French supermarkets will be required by law to sell their unsold produce on discount, give it to charity, or turn it into animal feed or compost, based on a new law being discussed.
Typically, French grocery stores dispose of any produce past its sell-by date, including putting bleach on it before throwing it out so that homeless people can’t use it. This has led to France wasting 20 kilos of food per person per year, a cost of about 12 to 20 billion euros ($13.4-$22.4 billion) annually, according to the Environment Ministry.
The law currently under debate would fine those who fail to comply with two years in jail and 75,000 euros ($83,850).
Business experts are questioning whether this kind of law is the best way to deal with wasted produce. “The industry is complex, and there’s no simple solution,” said University of Guelph professor Dr. Martin Gooch. He argued that the industry, not the government, should see to waste issues such as this.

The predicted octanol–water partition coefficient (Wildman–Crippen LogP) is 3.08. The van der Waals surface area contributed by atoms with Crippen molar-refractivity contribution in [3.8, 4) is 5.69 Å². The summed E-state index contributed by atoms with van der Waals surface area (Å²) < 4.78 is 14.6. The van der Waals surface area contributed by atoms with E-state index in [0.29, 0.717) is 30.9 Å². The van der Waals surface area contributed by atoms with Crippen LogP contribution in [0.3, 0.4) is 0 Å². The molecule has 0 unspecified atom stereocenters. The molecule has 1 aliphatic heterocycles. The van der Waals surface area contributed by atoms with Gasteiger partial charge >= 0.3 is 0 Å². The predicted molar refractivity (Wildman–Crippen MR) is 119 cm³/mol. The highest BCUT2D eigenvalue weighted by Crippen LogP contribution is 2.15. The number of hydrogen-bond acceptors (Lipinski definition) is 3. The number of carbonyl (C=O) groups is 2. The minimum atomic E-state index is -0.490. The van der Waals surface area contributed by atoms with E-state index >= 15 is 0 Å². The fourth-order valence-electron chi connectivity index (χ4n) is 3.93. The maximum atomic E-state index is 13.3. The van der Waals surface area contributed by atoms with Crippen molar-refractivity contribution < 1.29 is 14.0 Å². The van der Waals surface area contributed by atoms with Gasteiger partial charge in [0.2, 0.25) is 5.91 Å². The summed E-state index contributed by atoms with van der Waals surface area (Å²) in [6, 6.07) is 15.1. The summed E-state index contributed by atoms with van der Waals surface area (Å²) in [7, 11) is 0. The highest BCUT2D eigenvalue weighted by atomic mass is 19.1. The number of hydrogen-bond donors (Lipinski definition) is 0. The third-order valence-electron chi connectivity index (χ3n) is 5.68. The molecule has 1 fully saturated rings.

In Canada, that’s what’s happening. In March, Loblaw, which operates about 2,300 stores in Canada, began selling imperfectly shaped potatoes and apples at a discount in Quebec and Ontario stores. And Metro, based in Quebec, has announced a “food recovery” program expected to send more than 10,000 kilos of food per week, including meat, to a food bank that serves more than 140,000 people. These initiatives exist on the industry level as opposed to being enforced by the government.
Ideally, of course, grocery stores should avoid waste altogether. This could save shoppers up to 10% in food costs and boost profits by 5% to 12%, according to research by Value Chain Management.
In the meantime, France at least seems likely to go with a government-led program of waste reduction, with other European Commission member states being encouraged to develop national food waste prevention strategies in the hopes of reducing waste by at least 30% by 2025.